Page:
ADHD Frequently Asked Questions


I’ve been prescribed ADD/ADHD medication for years.  What is the best strategy to continue treatment at S&T?

Maintain a relationship with your current prescriber.  If your present prescriber is a pediatrician and you are now over 18, discuss with them referral to another local provider.  Student Health Services has partnered with Pathways to provide ADHD screening, medication management and support services to those student with ADHD. 

 

Can my home prescriber give me enough pills to last while I am away from home?

The federal Drug Enforcement Agency (DEA) permits physicians to write 3, 30-day scripts for stimulant medication, provided each has a “do not fill until” date.  This 90-day strategy is then renewed over academic breaks (e.g., Thanksgiving, Spring Break).  Please see the DEA document C-II Medication Policy & Procedure for more detail.

 

What if I run out of medication?

Student Health Services may be able to write a limited supply for students who run short of medication.  This requires a medical evaluation and possible psychological screening.

 

How should I keep my stimulant medication (and other prescriptions) safe?

ADD/ADHD medications are Schedule II narcotics and cannot be shared, sold, or otherwise distributed without potential for criminal prosecution.  These substances are stolen and abused on college campuses.  You must take active efforts to guard the medication.  We recommend a locked safe area.

 

What are ‘accommodations’ and how can I get them?

According to the Americans with Disabilities Act of 1990 (ADA), ADA as Amended (ADAAA) of 2008, and the Rehabilitation Act of 1973, accommodations are “academic adjustments that ensure the student equal access to the course material and assist the student in demonstrating his/her knowledge.”  Examples of academic accommodations for a student with ADD could be extended time for exams, a note-taker in class, or a reduced distraction area to take an exam.

To receive an accommodation, the student with a qualified diagnosis must provide documentation from a licensed professional that supports the need for an academic adjustment. Meeting with the Disability Support Services (DSS) advisor and discussing the academic barriers the student experiences, as a result of the ADD/ADHD diagnosis, can help determine which reasonable and appropriate accommodation will best meet the student’s need.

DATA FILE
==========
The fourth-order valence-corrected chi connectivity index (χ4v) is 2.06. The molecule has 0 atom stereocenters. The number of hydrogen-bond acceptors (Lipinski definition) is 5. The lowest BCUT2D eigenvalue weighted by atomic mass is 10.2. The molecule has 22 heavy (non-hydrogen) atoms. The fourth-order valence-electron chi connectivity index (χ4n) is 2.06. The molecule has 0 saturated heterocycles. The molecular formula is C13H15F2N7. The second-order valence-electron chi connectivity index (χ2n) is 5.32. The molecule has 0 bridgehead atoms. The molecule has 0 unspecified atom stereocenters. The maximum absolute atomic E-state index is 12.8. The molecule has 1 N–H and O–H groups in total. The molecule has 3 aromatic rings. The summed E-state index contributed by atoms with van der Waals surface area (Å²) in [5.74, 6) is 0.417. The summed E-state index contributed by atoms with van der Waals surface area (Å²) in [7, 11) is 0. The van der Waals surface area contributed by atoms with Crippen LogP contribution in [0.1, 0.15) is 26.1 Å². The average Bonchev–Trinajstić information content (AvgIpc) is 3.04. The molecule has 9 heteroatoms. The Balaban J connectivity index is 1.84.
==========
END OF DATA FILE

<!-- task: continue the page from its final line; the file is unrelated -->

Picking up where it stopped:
For more information about how to register with Disability Support Services, feel free to view the informational video on the DSS website: dss.mst.edu

 

What services or programs are available on campus to help me?

There are a variety of services on campus to assist all students with their adjustment to college and attainment of academic success.  The first line of defense for most students is their academic advisor who can help with course selection and referral to specific help sources.  Counseling, Disability Support, and Student Wellness (CDSW) meets with students individually and in group settings to develop greater self-awareness and develop skills to support individual success and well-being.  Specifically, CDSW offers an ADHD support group each week to tackle challenges such as procrastination, organization, relationship building, and self-regulation.

Other sources of help include the Student Success Center, Math Help, Learning Enhancement Across Disciplines (LEAD) sessions, the Writing Center, and the Testing Center.  Additionally, the Office of Undergraduate Studies offers advising and skill building sessions to help with the ongoing adjustment to college life.

Please be aware that unlike your secondary education, which may have included an Individual Education Plan (IEP) or specialized teachers, you will have to actively seek out assistance and resources for ADD/ADHD-related problems.

 

What if I discover I have ADD/ADHD once on campus?

By definition, ADD/ADHD is a chronic condition and symptoms must be present before age 7 (DSM-IV).  Adult-onset symptoms can occur, but this is much less frequent.

 

Is there any way that I can get diagnosed or treated on campus?

There are NO services on campus for the diagnosis of ADD/ADHD nor the treatment thereof with medications.  We have developed regional referral sources that can complete an assessment.  Student Health Services has partnered with Pathways to provide ADHD screening, medication management and support services to those student with ADHD.  The evaluation needed to make the diagnosis of ADD/ADHD is a lengthy (~1 month) and costly (~$500.00) process.

 


I tried a friend’s medication and it works, I think I have ADD/ADHD. 

Final exams are next week and I’m pretty sure I have ADD/ADHD.  How can I get a script? 

What’s the big deal, why can’t I just get medication; I’ve tried it and it really helps?

In a word, “No.”  These medications have quickly developed a reputation as ‘academic steroids’ and there is a high abuse rate on campuses.  Proper, accurate diagnosis is a time consuming, detailed process; there is no valid ‘quickie’ diagnostic process.  Moreover, stimulant medications must be taken as prescribed from a competent provider.  Misuse can lead to addiction and legal consequences.